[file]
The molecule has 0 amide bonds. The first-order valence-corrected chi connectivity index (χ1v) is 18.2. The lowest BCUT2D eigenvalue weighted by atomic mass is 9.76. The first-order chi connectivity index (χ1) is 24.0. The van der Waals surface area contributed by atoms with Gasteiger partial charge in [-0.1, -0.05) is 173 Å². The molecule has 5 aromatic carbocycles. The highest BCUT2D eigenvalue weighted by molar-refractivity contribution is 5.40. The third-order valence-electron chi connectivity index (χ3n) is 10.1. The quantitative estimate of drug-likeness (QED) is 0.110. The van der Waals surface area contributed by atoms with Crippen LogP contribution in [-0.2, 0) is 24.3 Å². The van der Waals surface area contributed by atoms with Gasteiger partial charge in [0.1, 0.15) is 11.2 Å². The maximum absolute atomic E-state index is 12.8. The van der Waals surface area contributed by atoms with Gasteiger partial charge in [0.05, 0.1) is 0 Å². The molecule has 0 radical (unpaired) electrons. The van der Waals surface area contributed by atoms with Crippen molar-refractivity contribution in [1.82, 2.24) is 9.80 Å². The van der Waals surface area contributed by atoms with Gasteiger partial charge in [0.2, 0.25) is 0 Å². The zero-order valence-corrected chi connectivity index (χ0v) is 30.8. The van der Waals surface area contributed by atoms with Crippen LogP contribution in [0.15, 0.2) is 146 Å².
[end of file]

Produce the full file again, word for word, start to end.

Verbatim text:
The molecule has 0 amide bonds. The first-order valence-corrected chi connectivity index (χ1v) is 18.2. The lowest BCUT2D eigenvalue weighted by atomic mass is 9.76. The first-order chi connectivity index (χ1) is 24.0. The van der Waals surface area contributed by atoms with Gasteiger partial charge in [-0.1, -0.05) is 173 Å². The molecule has 5 aromatic carbocycles. The highest BCUT2D eigenvalue weighted by molar-refractivity contribution is 5.40. The third-order valence-electron chi connectivity index (χ3n) is 10.1. The quantitative estimate of drug-likeness (QED) is 0.110. The van der Waals surface area contributed by atoms with Crippen LogP contribution in [-0.2, 0) is 24.3 Å². The van der Waals surface area contributed by atoms with Gasteiger partial charge in [0.1, 0.15) is 11.2 Å². The maximum absolute atomic E-state index is 12.8. The van der Waals surface area contributed by atoms with Gasteiger partial charge in [0.05, 0.1) is 0 Å². The molecule has 0 radical (unpaired) electrons. The van der Waals surface area contributed by atoms with Crippen molar-refractivity contribution in [1.82, 2.24) is 9.80 Å². The van der Waals surface area contributed by atoms with Gasteiger partial charge in [0.2, 0.25) is 0 Å². The zero-order valence-corrected chi connectivity index (χ0v) is 30.8. The van der Waals surface area contributed by atoms with Crippen LogP contribution in [0.15, 0.2) is 146 Å².